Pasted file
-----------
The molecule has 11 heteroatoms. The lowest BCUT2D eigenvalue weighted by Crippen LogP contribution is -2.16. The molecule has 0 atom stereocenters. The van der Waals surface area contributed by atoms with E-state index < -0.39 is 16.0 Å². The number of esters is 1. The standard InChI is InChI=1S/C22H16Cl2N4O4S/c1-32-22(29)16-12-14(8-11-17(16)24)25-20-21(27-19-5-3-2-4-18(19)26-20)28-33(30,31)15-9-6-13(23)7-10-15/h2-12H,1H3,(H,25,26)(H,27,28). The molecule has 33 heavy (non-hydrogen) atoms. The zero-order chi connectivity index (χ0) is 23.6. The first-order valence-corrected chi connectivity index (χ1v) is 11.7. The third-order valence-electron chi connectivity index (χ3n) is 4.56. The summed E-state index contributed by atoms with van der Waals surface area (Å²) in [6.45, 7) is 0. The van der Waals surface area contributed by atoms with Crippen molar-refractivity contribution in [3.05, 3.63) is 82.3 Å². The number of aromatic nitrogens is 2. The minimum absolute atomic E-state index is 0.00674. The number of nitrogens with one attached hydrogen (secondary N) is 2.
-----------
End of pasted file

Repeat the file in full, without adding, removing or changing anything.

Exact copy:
The molecule has 11 heteroatoms. The lowest BCUT2D eigenvalue weighted by Crippen LogP contribution is -2.16. The molecule has 0 atom stereocenters. The van der Waals surface area contributed by atoms with E-state index < -0.39 is 16.0 Å². The number of esters is 1. The standard InChI is InChI=1S/C22H16Cl2N4O4S/c1-32-22(29)16-12-14(8-11-17(16)24)25-20-21(27-19-5-3-2-4-18(19)26-20)28-33(30,31)15-9-6-13(23)7-10-15/h2-12H,1H3,(H,25,26)(H,27,28). The molecule has 33 heavy (non-hydrogen) atoms. The zero-order chi connectivity index (χ0) is 23.6. The first-order valence-corrected chi connectivity index (χ1v) is 11.7. The third-order valence-electron chi connectivity index (χ3n) is 4.56. The summed E-state index contributed by atoms with van der Waals surface area (Å²) in [6.45, 7) is 0. The van der Waals surface area contributed by atoms with Crippen molar-refractivity contribution in [3.05, 3.63) is 82.3 Å². The number of aromatic nitrogens is 2. The minimum absolute atomic E-state index is 0.00674. The number of nitrogens with one attached hydrogen (secondary N) is 2.